Farewell to a short bus

He’s been riding them for years. Some were terrible, others were okay. One was great.

One night while giving Colin a bath, I noticed small red marks all over his torso. He couldn’t tell me their origin, but after some cajoling I came to understand that his bus matron was pinching him when he was “too loud.”

This was a low point, but there were others. One short bus was just a beat-up yellow minivan blasting reggae music. Other buses had no a/c despite New York City’s notoriously hot and soggy summers. One had no heat: foggy clouds emanated from the driver’s mouth as he greeted Colin one January morning.

Not happy after a long ride on a hot day with no a/c

Not happy after a long ride on a hot day with no a/c

One belched blue smoke and broke down regularly. It died its final death on a highway overpass during rush hour. The matron had to transfer the kids through traffic to a replacement bus when it arrived an hour later. Another short bus was perpetually late and the bus company’s only phone number was a single cell phone. Always busy.

These stories aren’t unique to Colin’s buses. One friend waited two hours for his autistic son to arrive home. The driver wasn’t responding to calls from the bus company, and no one knew where they were or why they were late. No explanation was offered.

Another parent’s non-verbal autistic child was dropped off at the wrong stop. Fortunately, a good samaritan saw the young boy wandering around, realized something was amiss, and went to work figuring out where the boy belonged. Had it not been for the kind stranger, all could have ended badly.

People make fun of short buses. In fact, the term “short bus” is often used as an ableist slur, one so common even evangelical Mike Huckabee thought it was an appropriate way to insult people. (Which begs the question, is there an appropriate way to insult people?)

But these short buses aren’t a joke, and they’re far more than a utility; for special needs parents, they’re a lifeline. And all we ask is that our kids make it from home to school and back without incident. We entrust our children to strangers who earn little more than minimum wage, and who have little if any training in special needs. And, in fairness, most of them do their jobs competently, if with little enthusiasm.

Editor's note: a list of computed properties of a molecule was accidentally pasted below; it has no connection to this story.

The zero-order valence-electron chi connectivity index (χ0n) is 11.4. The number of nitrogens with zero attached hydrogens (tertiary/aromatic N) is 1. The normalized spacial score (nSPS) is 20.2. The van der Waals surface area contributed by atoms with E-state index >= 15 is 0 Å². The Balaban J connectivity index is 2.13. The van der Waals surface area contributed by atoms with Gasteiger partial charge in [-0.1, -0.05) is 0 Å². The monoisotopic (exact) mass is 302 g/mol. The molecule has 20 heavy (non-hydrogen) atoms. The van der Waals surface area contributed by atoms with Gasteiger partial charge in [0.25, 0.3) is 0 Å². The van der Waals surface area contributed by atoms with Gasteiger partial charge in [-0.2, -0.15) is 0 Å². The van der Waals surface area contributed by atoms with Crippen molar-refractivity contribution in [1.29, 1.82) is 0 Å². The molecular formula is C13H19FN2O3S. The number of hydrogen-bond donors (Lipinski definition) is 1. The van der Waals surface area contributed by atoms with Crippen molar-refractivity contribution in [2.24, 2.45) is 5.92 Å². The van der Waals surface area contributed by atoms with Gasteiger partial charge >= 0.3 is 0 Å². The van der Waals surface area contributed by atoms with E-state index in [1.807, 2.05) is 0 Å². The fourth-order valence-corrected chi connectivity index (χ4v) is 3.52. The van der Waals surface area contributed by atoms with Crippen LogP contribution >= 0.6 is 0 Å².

Median salary for a New York City school bus driver, via salary.com

Last week, however, we said goodbye to a very good bus. A great bus, in fact. It was clean and dent-free. It was quiet, with tinted windows to reduce heat and glare. Both the air conditioning and heat were effective, and it hummed like a sewing machine. Oh, and it was a hybrid.

None of that made the bus great, however. Alex and Mariana, the driver and matron, made the bus great.


Colin getting ready for his last ride to school with Mariana and Alex

Colin getting ready for his last ride to school with Mariana and Alex

Each morning Colin is greeted with big smiles. “Good morning, Colin!” they cheer. Mariana asks how his day is going so far. “Great!” he says as he bounds up the bus steps, backpack flopping behind him.

Colin taps the dashboard clock when he gets on, time being something of an obsession for him. Some drivers have scowled, one used to swat his hand away, as if the clock were some kind of mission-critical flight instrumentation. Not Alex: he laughs, confirms the time with Colin, and gives him a fist bump or high five. And why not? You could set your watch by Alex’s arrival times. And when the bus is running behind, they send texts so we can prepare Colin to deal with his “schedule anxiety.”